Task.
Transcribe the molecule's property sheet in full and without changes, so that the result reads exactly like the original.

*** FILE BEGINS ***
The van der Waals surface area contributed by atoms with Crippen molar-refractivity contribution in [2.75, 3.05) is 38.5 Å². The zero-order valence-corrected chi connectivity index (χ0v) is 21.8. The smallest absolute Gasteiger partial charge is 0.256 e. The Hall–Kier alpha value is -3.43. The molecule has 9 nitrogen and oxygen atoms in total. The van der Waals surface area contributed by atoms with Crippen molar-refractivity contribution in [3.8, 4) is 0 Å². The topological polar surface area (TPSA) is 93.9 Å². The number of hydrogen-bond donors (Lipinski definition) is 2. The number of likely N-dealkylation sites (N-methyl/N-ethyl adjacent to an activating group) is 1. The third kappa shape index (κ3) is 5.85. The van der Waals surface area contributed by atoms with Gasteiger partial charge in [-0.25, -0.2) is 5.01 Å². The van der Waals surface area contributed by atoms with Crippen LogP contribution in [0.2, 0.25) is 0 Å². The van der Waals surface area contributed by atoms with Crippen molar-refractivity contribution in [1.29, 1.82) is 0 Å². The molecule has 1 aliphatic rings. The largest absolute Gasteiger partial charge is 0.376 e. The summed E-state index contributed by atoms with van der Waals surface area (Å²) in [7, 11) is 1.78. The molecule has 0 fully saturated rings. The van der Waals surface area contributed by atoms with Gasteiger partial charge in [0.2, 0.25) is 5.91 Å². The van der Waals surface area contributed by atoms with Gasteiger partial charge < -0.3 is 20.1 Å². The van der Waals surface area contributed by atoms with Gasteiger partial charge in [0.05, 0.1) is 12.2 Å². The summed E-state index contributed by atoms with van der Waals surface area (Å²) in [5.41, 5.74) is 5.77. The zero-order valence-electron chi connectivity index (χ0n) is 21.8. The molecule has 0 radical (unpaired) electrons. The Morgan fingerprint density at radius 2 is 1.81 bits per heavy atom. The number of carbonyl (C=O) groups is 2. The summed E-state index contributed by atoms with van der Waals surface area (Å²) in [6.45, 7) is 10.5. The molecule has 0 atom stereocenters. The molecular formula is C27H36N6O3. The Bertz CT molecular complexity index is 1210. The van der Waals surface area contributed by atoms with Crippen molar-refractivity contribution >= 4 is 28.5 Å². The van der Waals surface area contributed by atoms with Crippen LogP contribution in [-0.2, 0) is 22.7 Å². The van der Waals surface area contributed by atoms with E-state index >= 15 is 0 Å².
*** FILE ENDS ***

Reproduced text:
The van der Waals surface area contributed by atoms with Crippen molar-refractivity contribution in [2.75, 3.05) is 38.5 Å². The zero-order valence-corrected chi connectivity index (χ0v) is 21.8. The smallest absolute Gasteiger partial charge is 0.256 e. The Hall–Kier alpha value is -3.43. The molecule has 9 nitrogen and oxygen atoms in total. The van der Waals surface area contributed by atoms with Crippen molar-refractivity contribution in [3.8, 4) is 0 Å². The topological polar surface area (TPSA) is 93.9 Å². The number of hydrogen-bond donors (Lipinski definition) is 2. The number of likely N-dealkylation sites (N-methyl/N-ethyl adjacent to an activating group) is 1. The third kappa shape index (κ3) is 5.85. The van der Waals surface area contributed by atoms with Gasteiger partial charge in [-0.25, -0.2) is 5.01 Å². The van der Waals surface area contributed by atoms with Crippen LogP contribution in [0.2, 0.25) is 0 Å². The van der Waals surface area contributed by atoms with Crippen molar-refractivity contribution in [1.29, 1.82) is 0 Å². The molecule has 1 aliphatic rings. The largest absolute Gasteiger partial charge is 0.376 e. The summed E-state index contributed by atoms with van der Waals surface area (Å²) in [7, 11) is 1.78. The molecule has 0 fully saturated rings. The van der Waals surface area contributed by atoms with Gasteiger partial charge in [0.2, 0.25) is 5.91 Å². The van der Waals surface area contributed by atoms with Gasteiger partial charge < -0.3 is 20.1 Å². The van der Waals surface area contributed by atoms with Gasteiger partial charge in [0.05, 0.1) is 12.2 Å². The summed E-state index contributed by atoms with van der Waals surface area (Å²) in [5.41, 5.74) is 5.77. The zero-order valence-electron chi connectivity index (χ0n) is 21.8. The molecule has 0 radical (unpaired) electrons. The Morgan fingerprint density at radius 2 is 1.81 bits per heavy atom. The number of carbonyl (C=O) groups is 2. The summed E-state index contributed by atoms with van der Waals surface area (Å²) in [6.45, 7) is 10.5. The molecule has 0 atom stereocenters. The molecular formula is C27H36N6O3. The Bertz CT molecular complexity index is 1210. The van der Waals surface area contributed by atoms with Crippen molar-refractivity contribution >= 4 is 28.5 Å². The van der Waals surface area contributed by atoms with Crippen LogP contribution in [-0.2, 0) is 22.7 Å². The van der Waals surface area contributed by atoms with E-state index >= 15 is 0 Å².